#5-10 was associating with a flock of about 12-20 Sandhill Cranes (Grus canadensis), with whom Whooping Cranes will frequently migrate and associate. “Whoopers” are slightly larger and are primarily white, except for their black wing tips, which are exposed during flight. It makes for quite the sight!

(Note that very occasionally someone may encounter a visibly white Sandhill Crane, an example of leucism, a condition that affects many birds).

not a White Pelican, not a Swan, not a leucistic Sandhill Crane… it’s a Whooper

These are the only two species from the Crane family (Gruidae) that live in the Americas. Although they are quite visibly simpatico, their evolutionary lineage split about 11 million years ago. According to a 2010 genetic study, our Whooping Crane is more closely related to the Tibetan Black-necked Crane (Grus nigricollis) than it is to the Sandhill.1

The restoration of wetlands and decades of tireless work from federally-funded scientists, volunteers, and advocates have made recovery of this species a possibility. There are only 85 of these birds in the eastern migratory population, which breed in Wisconsin and overwinter in the Southeast. This population (including #5-10) was taught to migrate by following a handler in an ultralight airplane.

After millions of years of evolution and decades of captive-breeding and assisted migration efforts, the loss of this species would be an unconscionable act of negligence. At least 5 have been illegally killed in Indiana alone. Only vigilant, persistent protection in the coming decades will allow this remarkable creature to safely come back from the brink of extinction.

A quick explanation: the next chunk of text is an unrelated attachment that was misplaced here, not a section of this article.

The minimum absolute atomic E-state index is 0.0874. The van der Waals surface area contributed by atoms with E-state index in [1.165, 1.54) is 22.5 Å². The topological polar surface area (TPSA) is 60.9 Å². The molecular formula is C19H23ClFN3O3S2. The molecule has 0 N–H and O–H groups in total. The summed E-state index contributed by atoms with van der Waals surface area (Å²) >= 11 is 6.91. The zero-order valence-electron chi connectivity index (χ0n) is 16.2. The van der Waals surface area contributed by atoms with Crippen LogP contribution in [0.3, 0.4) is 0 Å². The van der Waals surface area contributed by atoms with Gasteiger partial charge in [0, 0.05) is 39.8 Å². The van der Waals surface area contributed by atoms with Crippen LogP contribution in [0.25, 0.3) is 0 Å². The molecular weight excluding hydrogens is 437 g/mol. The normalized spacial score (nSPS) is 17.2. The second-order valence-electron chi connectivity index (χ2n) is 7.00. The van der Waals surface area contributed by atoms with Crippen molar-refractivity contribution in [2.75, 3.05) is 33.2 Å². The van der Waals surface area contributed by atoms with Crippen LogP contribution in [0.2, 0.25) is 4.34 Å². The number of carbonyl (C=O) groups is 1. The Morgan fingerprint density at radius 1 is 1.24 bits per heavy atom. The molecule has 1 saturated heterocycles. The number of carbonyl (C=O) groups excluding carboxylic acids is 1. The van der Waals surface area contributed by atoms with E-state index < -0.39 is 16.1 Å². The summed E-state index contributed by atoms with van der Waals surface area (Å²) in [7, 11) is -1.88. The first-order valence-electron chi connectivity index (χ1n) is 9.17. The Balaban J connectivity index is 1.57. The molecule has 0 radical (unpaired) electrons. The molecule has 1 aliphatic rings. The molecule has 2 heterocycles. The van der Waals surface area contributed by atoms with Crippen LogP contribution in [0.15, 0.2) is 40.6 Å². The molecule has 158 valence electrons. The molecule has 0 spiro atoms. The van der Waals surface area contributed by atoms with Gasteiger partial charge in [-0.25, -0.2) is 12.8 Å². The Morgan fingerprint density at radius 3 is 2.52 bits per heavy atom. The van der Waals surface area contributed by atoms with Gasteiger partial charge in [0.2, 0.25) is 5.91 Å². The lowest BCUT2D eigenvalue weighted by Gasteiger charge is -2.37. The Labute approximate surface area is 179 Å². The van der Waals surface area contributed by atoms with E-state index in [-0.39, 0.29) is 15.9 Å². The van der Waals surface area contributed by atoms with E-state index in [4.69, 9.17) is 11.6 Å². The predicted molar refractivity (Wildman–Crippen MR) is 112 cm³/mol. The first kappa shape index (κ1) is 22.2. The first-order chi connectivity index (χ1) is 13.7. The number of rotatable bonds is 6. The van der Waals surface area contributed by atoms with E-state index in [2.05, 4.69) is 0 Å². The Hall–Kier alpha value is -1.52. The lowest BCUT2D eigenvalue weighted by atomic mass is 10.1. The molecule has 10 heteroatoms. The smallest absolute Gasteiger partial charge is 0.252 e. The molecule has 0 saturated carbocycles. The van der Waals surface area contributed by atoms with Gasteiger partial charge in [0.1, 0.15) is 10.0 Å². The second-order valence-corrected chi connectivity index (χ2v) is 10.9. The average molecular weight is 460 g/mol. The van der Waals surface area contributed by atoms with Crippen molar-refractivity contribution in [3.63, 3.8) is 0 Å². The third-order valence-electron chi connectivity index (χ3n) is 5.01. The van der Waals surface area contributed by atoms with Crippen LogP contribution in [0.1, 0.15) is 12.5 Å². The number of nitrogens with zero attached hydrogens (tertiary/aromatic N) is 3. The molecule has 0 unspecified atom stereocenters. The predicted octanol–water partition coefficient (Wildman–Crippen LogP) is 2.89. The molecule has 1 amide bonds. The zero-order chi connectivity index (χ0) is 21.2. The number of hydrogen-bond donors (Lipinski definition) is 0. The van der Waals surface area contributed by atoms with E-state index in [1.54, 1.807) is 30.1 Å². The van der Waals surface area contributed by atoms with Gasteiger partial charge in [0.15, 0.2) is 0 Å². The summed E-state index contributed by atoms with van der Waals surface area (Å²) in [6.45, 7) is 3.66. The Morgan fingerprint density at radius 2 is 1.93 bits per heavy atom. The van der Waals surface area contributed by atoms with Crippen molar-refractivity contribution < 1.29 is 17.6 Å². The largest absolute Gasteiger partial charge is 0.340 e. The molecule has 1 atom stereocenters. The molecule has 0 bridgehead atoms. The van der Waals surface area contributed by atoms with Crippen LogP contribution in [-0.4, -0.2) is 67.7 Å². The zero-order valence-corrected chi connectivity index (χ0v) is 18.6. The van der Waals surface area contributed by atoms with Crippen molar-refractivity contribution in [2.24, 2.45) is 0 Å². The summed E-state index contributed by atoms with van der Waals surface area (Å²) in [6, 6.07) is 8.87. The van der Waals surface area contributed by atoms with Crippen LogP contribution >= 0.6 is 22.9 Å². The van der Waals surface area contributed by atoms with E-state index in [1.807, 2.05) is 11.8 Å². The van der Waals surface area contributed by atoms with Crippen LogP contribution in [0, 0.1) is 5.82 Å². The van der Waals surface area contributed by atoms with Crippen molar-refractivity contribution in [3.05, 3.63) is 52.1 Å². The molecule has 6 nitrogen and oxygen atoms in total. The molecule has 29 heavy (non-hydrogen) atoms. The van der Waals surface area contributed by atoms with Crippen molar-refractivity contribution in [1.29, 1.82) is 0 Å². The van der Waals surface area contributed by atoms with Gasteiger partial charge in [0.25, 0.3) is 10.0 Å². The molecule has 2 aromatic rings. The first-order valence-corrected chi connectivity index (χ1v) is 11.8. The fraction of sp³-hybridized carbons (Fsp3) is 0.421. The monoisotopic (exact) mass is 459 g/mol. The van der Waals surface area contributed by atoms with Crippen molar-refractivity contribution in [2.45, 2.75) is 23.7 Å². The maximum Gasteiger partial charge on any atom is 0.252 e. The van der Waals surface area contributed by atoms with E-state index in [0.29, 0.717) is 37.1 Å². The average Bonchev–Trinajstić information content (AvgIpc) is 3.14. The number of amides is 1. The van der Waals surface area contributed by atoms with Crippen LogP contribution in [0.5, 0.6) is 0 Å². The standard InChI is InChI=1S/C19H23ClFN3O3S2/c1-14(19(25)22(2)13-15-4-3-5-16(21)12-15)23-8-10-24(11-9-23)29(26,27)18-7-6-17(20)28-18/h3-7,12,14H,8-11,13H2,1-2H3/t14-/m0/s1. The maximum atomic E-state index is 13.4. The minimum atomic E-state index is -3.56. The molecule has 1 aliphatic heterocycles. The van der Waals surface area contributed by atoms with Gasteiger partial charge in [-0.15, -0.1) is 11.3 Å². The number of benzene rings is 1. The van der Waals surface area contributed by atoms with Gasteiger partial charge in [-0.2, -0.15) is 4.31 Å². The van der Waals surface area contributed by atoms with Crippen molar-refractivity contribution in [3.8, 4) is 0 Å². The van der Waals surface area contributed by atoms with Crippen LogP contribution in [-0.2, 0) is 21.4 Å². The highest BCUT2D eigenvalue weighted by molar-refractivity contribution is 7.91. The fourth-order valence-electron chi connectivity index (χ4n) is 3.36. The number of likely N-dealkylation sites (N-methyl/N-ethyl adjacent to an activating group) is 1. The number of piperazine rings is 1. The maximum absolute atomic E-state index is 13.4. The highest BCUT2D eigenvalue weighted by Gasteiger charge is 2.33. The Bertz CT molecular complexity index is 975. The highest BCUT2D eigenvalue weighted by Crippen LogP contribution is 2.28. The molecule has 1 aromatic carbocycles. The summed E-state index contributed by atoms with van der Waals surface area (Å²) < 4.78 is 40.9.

#5-10 stuck around the property for about four days, foraging in the alfalfa and corn fields and (I imagine) roosting overnight in the wetlands with the Sandhills. We have been trying to keep quiet on this until we were reasonably certain it had continued its migration. She has yet to raise a chick that survived long enough to make the fall migration with her. Here’s hoping 2021 is her year!

Works Cited

1) Krajewski, Carey & Sipiorski, Justin & Anderson, Frank. (2010). Complete Mitochondrial Genome Sequences and the Phylogeny of Cranes (Gruiformes: Gruidae). The Auk. 127. 440-452. 10.1525/auk.2009.09045.

Other Resources
US Fish and Wildlife Fact Sheet

your input needed for Marshall County Parks & Recreation Department

Marshall County residents: as the Vice President of the Marshall County Parks & Recreation Board, I’d like to invite you in this brief survey to share your ideas of what recreational amenities you think are missing and would like to see added in Marshall County! Your input will help lay the foundation for our local parks system. Please fill out this survey by March 25th.

Survey link >> tiny.cc/MarshallCoParksPlan

And while you’re here, please be sure to like & follow our Facebook page. Thanks!